With hauling companies wary of electrifying their trucking fleets, Scania wants to offer a non-committal option: e-truck sharing.

The Volkswagen AG-controlled truckmaker is combining with logistics firm sennder Technologies to deploy 100 e-trucks to carriers in Germany starting next year on a pay-per-use model, with a plan to expand to 5,000 vehicles by 2030, the companies said Wednesday. 

By getting more e-trucks on the road, Scania hopes to build momentum for investment in infrastructure, such as charging stations, needed for a broader shift to battery-powered trucks.

“This is a really important enabler,” Gustaf Sundell, head of ventures and new business at Scania, said in an interview. “Lowering the barrier of risk for these super important players is really key.”

The world’s biggest truckmakers have set targets for transitioning to battery-electric and fuel-cell trucks and buses amid tightening regulations. Daimler Truck estimates they’ll make up as much as 60% of its Europe sales by 2030. Volkswagen’s Traton and Volvo are aiming for 50% share in that time frame.

But progress has been slow. As of August, only 4,000 of 800,000 trucks on German roads were electric. 

Scania’s order intake has been “far from satisfactory,” Chief Executive Officer Christian Levin said last month during the company’s third-quarter earnings call. He attributed the slow adoption of e-trucks to higher prices, an almost non-existing charging infrastructure, and volatile electricity prices.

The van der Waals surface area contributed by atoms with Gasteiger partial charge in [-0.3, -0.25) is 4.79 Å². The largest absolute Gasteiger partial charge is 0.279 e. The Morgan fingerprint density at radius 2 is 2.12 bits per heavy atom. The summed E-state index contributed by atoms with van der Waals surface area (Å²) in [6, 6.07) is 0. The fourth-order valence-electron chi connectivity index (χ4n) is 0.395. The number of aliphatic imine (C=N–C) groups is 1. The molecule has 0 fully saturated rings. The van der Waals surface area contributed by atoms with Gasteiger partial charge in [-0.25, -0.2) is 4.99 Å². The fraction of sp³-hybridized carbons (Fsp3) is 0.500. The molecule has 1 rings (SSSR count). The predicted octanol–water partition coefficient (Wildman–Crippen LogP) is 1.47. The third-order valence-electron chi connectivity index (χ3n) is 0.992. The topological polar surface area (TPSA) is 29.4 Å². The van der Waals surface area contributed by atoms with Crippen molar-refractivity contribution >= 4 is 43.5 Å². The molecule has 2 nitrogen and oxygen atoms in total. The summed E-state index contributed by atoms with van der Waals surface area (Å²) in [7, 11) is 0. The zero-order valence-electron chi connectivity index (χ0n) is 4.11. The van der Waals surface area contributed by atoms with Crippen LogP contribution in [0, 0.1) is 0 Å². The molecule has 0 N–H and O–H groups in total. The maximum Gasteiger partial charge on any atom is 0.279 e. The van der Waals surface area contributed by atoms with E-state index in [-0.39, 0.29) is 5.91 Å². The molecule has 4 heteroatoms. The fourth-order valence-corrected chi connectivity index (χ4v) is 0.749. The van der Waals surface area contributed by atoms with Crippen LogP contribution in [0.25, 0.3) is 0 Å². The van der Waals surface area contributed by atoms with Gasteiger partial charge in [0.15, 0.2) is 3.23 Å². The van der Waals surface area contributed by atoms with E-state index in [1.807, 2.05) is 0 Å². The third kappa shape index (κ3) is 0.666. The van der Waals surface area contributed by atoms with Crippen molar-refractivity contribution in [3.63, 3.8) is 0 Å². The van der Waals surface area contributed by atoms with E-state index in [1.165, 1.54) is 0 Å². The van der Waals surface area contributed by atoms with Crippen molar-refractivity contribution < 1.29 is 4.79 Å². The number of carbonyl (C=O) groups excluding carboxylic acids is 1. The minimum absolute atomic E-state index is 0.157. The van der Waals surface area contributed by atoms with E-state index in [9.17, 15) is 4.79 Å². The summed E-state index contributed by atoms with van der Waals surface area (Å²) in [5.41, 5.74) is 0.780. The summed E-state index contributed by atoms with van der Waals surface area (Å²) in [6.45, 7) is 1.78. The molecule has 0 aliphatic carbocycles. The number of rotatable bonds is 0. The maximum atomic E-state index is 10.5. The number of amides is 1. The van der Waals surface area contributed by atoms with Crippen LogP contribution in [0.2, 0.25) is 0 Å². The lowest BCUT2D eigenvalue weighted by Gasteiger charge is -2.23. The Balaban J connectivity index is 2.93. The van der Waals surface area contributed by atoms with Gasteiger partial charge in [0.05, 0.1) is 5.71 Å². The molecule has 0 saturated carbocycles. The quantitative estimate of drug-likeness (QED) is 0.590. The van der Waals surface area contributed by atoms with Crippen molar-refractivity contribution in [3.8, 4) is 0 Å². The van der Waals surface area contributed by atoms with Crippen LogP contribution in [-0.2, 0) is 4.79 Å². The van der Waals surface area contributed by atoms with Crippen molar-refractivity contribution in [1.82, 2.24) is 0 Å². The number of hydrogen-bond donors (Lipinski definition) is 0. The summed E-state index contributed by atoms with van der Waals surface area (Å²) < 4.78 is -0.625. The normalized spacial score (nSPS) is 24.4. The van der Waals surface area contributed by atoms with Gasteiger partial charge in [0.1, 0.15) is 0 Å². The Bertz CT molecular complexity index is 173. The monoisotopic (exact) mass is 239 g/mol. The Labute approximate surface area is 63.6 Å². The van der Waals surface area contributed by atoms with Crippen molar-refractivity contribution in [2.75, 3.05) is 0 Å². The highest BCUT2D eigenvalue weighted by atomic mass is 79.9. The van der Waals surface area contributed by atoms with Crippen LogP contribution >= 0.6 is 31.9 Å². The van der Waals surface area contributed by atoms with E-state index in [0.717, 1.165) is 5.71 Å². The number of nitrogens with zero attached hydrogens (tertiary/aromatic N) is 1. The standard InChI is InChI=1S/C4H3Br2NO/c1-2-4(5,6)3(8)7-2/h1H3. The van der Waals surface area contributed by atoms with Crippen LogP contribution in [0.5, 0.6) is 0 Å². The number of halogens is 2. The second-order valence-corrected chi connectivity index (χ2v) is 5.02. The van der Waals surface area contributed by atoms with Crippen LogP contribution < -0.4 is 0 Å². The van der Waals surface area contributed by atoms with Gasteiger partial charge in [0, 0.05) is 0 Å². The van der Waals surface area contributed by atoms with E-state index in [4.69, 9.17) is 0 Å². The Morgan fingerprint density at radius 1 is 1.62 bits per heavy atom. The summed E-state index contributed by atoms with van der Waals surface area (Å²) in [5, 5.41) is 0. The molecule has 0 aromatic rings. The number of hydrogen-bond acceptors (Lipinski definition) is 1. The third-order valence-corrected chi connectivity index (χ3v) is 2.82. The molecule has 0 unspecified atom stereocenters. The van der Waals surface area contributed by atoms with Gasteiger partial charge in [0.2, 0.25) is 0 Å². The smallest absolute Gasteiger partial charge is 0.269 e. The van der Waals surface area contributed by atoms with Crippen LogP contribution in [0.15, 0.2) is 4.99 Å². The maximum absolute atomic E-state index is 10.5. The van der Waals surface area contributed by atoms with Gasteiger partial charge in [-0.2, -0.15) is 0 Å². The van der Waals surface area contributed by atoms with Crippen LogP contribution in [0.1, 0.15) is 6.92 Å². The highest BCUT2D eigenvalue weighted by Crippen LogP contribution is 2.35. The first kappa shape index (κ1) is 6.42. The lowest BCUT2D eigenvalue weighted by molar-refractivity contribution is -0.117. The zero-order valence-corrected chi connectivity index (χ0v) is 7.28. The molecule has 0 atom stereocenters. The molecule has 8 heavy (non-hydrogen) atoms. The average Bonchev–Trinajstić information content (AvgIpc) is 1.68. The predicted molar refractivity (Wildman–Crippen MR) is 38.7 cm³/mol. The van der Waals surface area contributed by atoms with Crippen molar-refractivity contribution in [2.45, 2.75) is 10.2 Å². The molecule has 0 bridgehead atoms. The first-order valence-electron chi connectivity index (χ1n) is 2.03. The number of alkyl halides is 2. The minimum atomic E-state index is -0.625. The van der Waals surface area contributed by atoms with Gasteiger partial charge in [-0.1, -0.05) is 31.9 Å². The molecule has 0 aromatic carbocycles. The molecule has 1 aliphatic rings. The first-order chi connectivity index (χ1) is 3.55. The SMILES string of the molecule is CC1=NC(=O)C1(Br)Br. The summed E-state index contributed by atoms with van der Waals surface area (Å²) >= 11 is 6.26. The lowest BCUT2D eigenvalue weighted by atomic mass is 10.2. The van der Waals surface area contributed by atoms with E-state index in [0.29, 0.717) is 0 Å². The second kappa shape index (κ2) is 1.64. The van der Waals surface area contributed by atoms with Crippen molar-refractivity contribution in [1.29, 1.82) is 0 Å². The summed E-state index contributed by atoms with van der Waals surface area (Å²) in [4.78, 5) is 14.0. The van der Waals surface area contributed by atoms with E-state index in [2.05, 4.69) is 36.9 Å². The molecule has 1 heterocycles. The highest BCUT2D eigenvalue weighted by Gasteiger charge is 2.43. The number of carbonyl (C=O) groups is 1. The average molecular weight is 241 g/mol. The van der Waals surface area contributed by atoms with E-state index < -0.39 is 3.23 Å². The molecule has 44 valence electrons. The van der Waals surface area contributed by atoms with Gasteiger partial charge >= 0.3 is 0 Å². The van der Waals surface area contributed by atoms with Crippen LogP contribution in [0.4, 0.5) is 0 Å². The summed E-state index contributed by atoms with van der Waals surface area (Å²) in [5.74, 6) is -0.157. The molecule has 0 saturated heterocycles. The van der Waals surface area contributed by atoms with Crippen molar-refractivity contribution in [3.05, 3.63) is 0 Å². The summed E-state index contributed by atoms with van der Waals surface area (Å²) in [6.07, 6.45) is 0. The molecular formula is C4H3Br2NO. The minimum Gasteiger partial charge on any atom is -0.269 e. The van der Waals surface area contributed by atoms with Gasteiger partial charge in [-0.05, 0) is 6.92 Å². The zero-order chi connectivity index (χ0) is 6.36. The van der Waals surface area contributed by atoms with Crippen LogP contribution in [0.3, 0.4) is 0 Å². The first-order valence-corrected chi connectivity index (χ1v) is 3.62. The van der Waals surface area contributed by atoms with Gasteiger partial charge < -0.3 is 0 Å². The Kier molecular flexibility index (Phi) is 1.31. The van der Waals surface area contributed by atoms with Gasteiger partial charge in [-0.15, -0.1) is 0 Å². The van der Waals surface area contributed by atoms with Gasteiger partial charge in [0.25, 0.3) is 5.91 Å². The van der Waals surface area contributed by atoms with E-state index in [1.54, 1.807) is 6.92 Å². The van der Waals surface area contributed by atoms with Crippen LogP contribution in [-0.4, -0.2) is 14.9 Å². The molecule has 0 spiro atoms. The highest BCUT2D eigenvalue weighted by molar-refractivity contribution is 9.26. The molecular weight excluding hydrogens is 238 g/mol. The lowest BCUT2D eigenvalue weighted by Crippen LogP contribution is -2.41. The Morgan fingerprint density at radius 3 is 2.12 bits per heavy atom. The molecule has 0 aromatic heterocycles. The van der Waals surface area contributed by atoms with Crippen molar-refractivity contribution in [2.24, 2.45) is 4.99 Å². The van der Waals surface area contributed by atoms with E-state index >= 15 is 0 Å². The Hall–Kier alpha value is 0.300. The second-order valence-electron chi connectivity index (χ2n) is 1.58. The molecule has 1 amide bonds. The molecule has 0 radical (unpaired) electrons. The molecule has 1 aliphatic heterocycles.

Currently, Scania’s battery-powered trucks account for less than 0.3% of total sales. By 2030, the company expects e-trucks to make up more than half of new vehicle sales.

The Berlin-based joint venture, named “Juna,” aims to remove some of the barriers to adopting e-trucks, especially for smaller carriers that account for roughly 70% of trucks in Europe with fleets of fewer than ten vehicles each, David Nothacker, chief executive officer of sennder Techonologies, said in an interview. He noted that e-trucks costs as much as three times more than diesel vehicles. 

“Why would a small truck owner that has two trucks buy a third truck that costs more than the entire fleet,” Nothacker said.